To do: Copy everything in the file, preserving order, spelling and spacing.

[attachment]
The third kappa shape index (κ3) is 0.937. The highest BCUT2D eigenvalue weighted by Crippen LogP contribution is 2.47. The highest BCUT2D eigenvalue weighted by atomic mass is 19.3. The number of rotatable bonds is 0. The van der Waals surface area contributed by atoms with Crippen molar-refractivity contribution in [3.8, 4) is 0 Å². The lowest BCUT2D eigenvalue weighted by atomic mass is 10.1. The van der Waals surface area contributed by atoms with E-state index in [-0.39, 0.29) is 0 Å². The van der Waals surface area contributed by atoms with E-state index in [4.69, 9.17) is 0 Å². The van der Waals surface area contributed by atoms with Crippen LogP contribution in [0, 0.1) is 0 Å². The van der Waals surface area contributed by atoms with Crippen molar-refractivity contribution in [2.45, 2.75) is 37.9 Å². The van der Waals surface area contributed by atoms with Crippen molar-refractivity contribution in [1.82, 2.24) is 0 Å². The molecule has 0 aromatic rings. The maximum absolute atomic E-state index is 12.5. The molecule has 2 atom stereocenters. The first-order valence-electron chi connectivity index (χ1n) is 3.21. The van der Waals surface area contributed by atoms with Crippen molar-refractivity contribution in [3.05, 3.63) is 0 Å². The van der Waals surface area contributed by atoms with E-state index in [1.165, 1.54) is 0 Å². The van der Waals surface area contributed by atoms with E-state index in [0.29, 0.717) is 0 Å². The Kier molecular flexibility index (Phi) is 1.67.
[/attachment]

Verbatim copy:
The third kappa shape index (κ3) is 0.937. The highest BCUT2D eigenvalue weighted by Crippen LogP contribution is 2.47. The highest BCUT2D eigenvalue weighted by atomic mass is 19.3. The number of rotatable bonds is 0. The van der Waals surface area contributed by atoms with Crippen molar-refractivity contribution in [3.8, 4) is 0 Å². The lowest BCUT2D eigenvalue weighted by atomic mass is 10.1. The van der Waals surface area contributed by atoms with E-state index in [-0.39, 0.29) is 0 Å². The van der Waals surface area contributed by atoms with E-state index in [4.69, 9.17) is 0 Å². The van der Waals surface area contributed by atoms with Crippen LogP contribution in [0, 0.1) is 0 Å². The van der Waals surface area contributed by atoms with Crippen molar-refractivity contribution in [2.45, 2.75) is 37.9 Å². The van der Waals surface area contributed by atoms with Crippen molar-refractivity contribution in [1.82, 2.24) is 0 Å². The molecule has 0 aromatic rings. The maximum absolute atomic E-state index is 12.5. The molecule has 2 atom stereocenters. The first-order valence-electron chi connectivity index (χ1n) is 3.21. The van der Waals surface area contributed by atoms with Crippen molar-refractivity contribution in [3.05, 3.63) is 0 Å². The van der Waals surface area contributed by atoms with E-state index in [1.165, 1.54) is 0 Å². The van der Waals surface area contributed by atoms with E-state index in [0.29, 0.717) is 0 Å². The Kier molecular flexibility index (Phi) is 1.67.